Exploring Fame Through “Layers of Me” by NikkieTutorials

What is it really like to be famous? This is the question explored in the “Layers of Me” docuseries by Nikkie de Jager, a Dutch makeup guru better known as NikkieTutorials. This series explored what it is like to become famous, the pressures of being in the public life, work-life balance, and grief. It provides a great glimpse into the life of the famous, and how it isn’t as glamorous as it seems.

De Jager has been a part of the YouTube makeup community since 2008 and really began to take off after releasing her viral video “The Power of Makeup.” Since then, she has amassed almost 14 million subscribers and made over 800 videos.

In this four-part documentary series, de Jager had her best friend, Linda Hakeboom, record her daily life for two-and-a-half years. During this time she build a new house, filmed videos, came out as transgender, partnered with makeup companies, and watched her brother battle cancer and pass away.

At only 25 years old, many viewers believe her life must be perfect, but this series drew back the curtain to reveal the darker side of fame.

Nikkie de Jager
“When views are low, you try to figure out why they are low and how to fix it,” said de Jager. “It’s constantly this game of evolving yourself, constantly finding new trends, finding new ways of getting re-inspired.”

The first episode, named “Peeling Back the Past”, begins by exploring the constant anxiety influencers have of their audience forgetting about them.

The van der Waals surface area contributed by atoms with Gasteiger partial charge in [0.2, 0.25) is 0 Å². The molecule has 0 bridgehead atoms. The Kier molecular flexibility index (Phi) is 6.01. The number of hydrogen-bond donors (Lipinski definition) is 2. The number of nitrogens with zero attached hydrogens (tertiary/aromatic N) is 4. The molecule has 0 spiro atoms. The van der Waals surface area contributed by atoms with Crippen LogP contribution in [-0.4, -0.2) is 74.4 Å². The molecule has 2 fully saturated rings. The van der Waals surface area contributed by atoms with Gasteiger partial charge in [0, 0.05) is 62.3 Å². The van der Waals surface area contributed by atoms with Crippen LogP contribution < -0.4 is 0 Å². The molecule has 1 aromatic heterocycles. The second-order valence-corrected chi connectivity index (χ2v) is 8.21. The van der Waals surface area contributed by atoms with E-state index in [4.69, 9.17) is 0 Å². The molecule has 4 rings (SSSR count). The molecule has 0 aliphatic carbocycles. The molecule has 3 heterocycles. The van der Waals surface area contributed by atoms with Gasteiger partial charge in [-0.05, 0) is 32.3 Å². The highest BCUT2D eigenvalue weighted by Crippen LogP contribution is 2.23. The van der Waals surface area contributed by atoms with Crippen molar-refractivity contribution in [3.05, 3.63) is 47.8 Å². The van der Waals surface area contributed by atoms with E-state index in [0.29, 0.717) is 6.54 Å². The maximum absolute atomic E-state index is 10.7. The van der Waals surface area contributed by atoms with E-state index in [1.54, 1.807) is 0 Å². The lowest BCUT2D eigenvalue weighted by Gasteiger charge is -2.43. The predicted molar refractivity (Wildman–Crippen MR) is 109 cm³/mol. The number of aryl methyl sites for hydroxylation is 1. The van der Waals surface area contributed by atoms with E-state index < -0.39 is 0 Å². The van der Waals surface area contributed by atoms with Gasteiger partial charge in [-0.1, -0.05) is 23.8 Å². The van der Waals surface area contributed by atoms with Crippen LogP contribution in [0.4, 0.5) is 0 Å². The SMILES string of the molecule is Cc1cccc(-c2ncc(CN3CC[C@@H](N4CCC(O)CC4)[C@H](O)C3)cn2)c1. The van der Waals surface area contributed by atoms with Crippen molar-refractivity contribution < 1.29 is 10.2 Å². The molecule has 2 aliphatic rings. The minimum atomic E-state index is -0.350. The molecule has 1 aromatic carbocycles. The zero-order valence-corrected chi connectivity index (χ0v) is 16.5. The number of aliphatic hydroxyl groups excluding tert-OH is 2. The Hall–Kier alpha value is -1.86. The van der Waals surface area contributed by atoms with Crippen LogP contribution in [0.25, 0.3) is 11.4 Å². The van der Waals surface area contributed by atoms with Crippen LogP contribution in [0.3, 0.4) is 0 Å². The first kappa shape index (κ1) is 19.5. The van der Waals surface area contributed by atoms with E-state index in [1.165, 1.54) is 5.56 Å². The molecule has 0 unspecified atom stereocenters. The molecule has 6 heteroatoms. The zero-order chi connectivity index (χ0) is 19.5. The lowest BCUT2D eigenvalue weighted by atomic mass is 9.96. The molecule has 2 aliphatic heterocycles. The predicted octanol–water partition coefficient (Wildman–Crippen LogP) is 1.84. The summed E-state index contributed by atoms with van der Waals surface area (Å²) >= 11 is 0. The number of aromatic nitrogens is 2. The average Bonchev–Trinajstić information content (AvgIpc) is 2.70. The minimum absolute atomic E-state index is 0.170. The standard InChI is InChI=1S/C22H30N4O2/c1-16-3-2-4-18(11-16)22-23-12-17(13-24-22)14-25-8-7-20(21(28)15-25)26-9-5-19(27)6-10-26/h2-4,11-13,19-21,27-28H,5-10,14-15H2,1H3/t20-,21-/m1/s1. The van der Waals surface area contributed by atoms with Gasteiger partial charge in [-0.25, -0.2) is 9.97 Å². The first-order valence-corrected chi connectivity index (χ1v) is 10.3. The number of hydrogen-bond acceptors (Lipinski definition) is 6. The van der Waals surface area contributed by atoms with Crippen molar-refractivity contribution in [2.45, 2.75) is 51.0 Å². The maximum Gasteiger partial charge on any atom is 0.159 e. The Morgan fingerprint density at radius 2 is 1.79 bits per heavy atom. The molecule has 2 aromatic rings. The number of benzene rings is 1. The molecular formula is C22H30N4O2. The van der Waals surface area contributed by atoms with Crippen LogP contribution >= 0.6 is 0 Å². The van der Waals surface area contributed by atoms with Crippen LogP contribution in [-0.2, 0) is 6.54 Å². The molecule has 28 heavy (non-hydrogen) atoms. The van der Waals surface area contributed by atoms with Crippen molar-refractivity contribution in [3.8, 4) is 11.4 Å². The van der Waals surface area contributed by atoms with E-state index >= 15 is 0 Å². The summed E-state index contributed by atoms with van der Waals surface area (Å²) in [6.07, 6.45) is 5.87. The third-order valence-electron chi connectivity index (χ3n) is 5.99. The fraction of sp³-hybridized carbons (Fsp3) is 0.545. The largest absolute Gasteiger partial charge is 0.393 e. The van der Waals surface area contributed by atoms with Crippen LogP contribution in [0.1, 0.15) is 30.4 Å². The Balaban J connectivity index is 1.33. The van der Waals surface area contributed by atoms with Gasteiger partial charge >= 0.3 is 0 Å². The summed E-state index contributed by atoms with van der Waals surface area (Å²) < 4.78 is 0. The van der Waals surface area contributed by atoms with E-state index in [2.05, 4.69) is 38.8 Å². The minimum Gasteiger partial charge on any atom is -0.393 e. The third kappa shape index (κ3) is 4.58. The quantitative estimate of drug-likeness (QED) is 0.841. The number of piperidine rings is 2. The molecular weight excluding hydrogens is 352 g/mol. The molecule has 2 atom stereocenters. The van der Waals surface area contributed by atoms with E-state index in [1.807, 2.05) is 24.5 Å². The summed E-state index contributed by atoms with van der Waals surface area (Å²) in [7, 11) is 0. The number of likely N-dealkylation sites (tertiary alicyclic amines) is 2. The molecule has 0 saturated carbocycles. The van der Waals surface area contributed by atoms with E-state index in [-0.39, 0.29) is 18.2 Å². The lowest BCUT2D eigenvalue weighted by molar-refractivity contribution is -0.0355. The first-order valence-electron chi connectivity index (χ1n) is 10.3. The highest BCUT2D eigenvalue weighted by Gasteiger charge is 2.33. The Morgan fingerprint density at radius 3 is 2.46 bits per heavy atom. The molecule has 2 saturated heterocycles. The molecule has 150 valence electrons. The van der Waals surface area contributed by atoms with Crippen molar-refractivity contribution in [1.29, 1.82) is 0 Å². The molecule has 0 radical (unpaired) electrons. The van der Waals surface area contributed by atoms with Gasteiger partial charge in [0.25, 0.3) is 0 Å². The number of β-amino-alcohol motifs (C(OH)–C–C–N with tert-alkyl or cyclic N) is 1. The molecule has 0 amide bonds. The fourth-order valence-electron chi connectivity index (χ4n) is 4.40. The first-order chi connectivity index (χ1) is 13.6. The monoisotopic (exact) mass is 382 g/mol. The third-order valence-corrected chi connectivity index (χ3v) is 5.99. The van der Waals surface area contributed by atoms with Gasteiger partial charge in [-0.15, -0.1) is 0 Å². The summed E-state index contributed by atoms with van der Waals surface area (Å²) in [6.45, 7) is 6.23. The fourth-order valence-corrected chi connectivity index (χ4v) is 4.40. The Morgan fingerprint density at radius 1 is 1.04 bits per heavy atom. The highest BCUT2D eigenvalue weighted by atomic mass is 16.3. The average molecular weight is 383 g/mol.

As a public figure, her entire career is built on other people wanting to hear what she has to say. As she sits on the floor of her hotel room, in sweats and without makeup, she is visibly anxious about how few “likes” her recent instagram post received.

“I think it’s everyone’s biggest fear that one day it’s [her fame is] all over,” she said.

Later, de Jager begins discussing her childhood. She was teased for being tall and overweight, so she gravitated towards makeup. For her first YouTube video, she stole her mother’s camera and put it on top of a box. She couldn’t have imagined that this was the beginning of her passion, and her career.

After clips of her first YouTube videos, de Jager walks through the production facility of her own makeup line. As she samples makeup, it becomes clear how knowledgeable she is on the subject.

The next episode was called “The Pressure to Perform.” It opened with de Jager again anxious in a hotel room, this time about how her newest video will perform. Seeing that the video did well, her mood immediately changed.

Her manager explained that this reaction is only normal. “Nikkie creates every day, and everything she puts out there is being judged by numbers and comments,” he said. “So there is pressure to act and be the perfect person. And you have people judging your work all the time.”

It’s like he is the strongest little man I have ever met in my life

— Nikki de Jager

This quote really encapsulates the pressure that comes with sharing your passions with the world. Everyone has the ability to criticize her for everything she does, so it is easy to become obsessed with how people will react to her work.